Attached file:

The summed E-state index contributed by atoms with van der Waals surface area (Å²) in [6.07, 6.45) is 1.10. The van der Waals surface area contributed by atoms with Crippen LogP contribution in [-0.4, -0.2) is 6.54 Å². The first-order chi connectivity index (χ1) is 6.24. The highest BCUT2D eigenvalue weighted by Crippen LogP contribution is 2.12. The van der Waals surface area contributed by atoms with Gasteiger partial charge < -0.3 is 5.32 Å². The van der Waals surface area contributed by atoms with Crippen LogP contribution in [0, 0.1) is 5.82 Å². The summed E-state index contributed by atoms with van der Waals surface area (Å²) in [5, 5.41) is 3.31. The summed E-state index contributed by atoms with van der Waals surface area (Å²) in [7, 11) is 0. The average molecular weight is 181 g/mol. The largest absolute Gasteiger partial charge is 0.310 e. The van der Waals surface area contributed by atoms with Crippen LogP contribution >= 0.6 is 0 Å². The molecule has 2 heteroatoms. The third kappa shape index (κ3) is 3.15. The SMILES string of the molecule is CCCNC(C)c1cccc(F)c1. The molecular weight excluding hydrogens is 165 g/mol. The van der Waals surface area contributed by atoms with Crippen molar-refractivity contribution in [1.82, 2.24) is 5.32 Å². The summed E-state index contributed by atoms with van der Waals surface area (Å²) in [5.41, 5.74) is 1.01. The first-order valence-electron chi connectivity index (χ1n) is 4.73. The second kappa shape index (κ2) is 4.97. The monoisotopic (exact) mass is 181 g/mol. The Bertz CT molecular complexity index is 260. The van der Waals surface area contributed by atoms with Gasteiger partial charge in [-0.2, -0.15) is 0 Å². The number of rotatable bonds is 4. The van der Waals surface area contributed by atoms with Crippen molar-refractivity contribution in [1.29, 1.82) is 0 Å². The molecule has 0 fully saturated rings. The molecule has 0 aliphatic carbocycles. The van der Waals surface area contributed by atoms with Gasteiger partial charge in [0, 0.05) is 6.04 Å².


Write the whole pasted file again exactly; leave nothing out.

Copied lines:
The summed E-state index contributed by atoms with van der Waals surface area (Å²) in [6.07, 6.45) is 1.10. The van der Waals surface area contributed by atoms with Crippen LogP contribution in [-0.4, -0.2) is 6.54 Å². The first-order chi connectivity index (χ1) is 6.24. The highest BCUT2D eigenvalue weighted by Crippen LogP contribution is 2.12. The van der Waals surface area contributed by atoms with Gasteiger partial charge < -0.3 is 5.32 Å². The van der Waals surface area contributed by atoms with Crippen LogP contribution in [0, 0.1) is 5.82 Å². The summed E-state index contributed by atoms with van der Waals surface area (Å²) in [5, 5.41) is 3.31. The summed E-state index contributed by atoms with van der Waals surface area (Å²) in [7, 11) is 0. The average molecular weight is 181 g/mol. The largest absolute Gasteiger partial charge is 0.310 e. The van der Waals surface area contributed by atoms with Crippen LogP contribution >= 0.6 is 0 Å². The molecule has 2 heteroatoms. The third kappa shape index (κ3) is 3.15. The SMILES string of the molecule is CCCNC(C)c1cccc(F)c1. The molecular weight excluding hydrogens is 165 g/mol. The van der Waals surface area contributed by atoms with Crippen molar-refractivity contribution in [1.82, 2.24) is 5.32 Å². The summed E-state index contributed by atoms with van der Waals surface area (Å²) in [5.41, 5.74) is 1.01. The first-order valence-electron chi connectivity index (χ1n) is 4.73. The second kappa shape index (κ2) is 4.97. The monoisotopic (exact) mass is 181 g/mol. The Bertz CT molecular complexity index is 260. The van der Waals surface area contributed by atoms with Gasteiger partial charge in [-0.2, -0.15) is 0 Å². The number of rotatable bonds is 4. The van der Waals surface area contributed by atoms with Crippen molar-refractivity contribution in [1.29, 1.82) is 0 Å². The molecule has 0 fully saturated rings. The molecule has 0 aliphatic carbocycles. The van der Waals surface area contributed by atoms with Gasteiger partial charge in [0, 0.05) is 6.04 Å².